## Introduction to Operations Research, Volume 1-- This classic, field-defining text is the market leader in Operations Research -- and it's now updated and expanded to keep professionals a step ahead -- Features 25 new detailed, hands-on case studies added to the end of problem sections -- plus an expanded look at project planning and control with PERT/CPM -- A new, software-packed CD-ROM contains Excel files for examples in related chapters, numerous Excel templates, plus LINDO and LINGO files, along with MPL/CPLEX Software and MPL/CPLEX files, each showing worked-out examples |

### From inside the book

Results 1-3 of 64

Page 486

In reality , the duration of each activity is a random variable having some

probability

account by using three different types of estimates of the duration of an activity to

obtain ...

In reality , the duration of each activity is a random variable having some

probability

**distribution**. The original version of PERT took this uncertainty intoaccount by using three different types of estimates of the duration of an activity to

obtain ...

Page 879

Specifically , this

and ( 1 – p ) , for which kind of repair will ... each kind has an exponential

different .

Specifically , this

**distribution**would assume that there are fixed probabilities , pand ( 1 – p ) , for which kind of repair will ... each kind has an exponential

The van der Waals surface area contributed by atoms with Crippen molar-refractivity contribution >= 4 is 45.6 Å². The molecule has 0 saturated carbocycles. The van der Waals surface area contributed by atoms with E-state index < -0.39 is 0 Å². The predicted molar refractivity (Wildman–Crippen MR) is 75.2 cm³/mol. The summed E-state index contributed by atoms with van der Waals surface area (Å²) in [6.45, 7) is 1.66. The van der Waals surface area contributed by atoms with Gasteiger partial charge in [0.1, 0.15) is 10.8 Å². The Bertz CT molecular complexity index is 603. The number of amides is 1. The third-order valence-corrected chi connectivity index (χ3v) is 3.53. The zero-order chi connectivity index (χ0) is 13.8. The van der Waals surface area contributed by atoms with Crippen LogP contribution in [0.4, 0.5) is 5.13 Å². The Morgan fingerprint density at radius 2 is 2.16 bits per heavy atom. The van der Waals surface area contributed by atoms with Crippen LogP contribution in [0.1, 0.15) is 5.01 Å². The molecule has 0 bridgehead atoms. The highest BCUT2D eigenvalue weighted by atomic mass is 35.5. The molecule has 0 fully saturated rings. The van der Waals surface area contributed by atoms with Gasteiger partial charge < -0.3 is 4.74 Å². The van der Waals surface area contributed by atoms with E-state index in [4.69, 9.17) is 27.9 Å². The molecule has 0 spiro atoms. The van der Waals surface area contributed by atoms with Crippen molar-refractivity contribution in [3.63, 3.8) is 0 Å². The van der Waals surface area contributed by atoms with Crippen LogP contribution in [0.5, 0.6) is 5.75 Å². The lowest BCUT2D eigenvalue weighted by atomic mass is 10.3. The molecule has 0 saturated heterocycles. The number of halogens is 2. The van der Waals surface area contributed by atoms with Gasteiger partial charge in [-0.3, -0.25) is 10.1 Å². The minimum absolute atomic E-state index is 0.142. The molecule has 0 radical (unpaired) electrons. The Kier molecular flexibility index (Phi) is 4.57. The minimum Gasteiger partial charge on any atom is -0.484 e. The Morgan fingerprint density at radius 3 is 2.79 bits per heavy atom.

**distribution**, but that the parameters for these two exponential**distributions**aredifferent .

Page 1146

( b ) Now do this by using the table for the normal

and applying the inverse transformation method . R 22.4-15 . Obtaining uniform

random numbers as instructed at the beginning of the Problems section ...

( b ) Now do this by using the table for the normal

**distribution**given in Appendix 5and applying the inverse transformation method . R 22.4-15 . Obtaining uniform

random numbers as instructed at the beginning of the Problems section ...

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### Common terms and phrases

activity additional algorithm alternative amount analysis apply assignment assumed basic variable begin BF solution calculate called changes coefficients column complete Consider constraints Construct corresponding cost CPF solution customers decision demand described determine developed distribution entering equations estimated example expected feasible FIGURE final flow formulation given gives hour identify illustrate increase indicates initial inventory iteration linear programming machine Maximize mean million Minimize month needed node objective function obtained operations optimal optimal solution original parameter path payoff plant player possible presented Prob probability problem procedure profit programming problem queueing respectively resulting shown shows side simplex method solution solve step strategy Table tableau tion transportation unit waiting weeks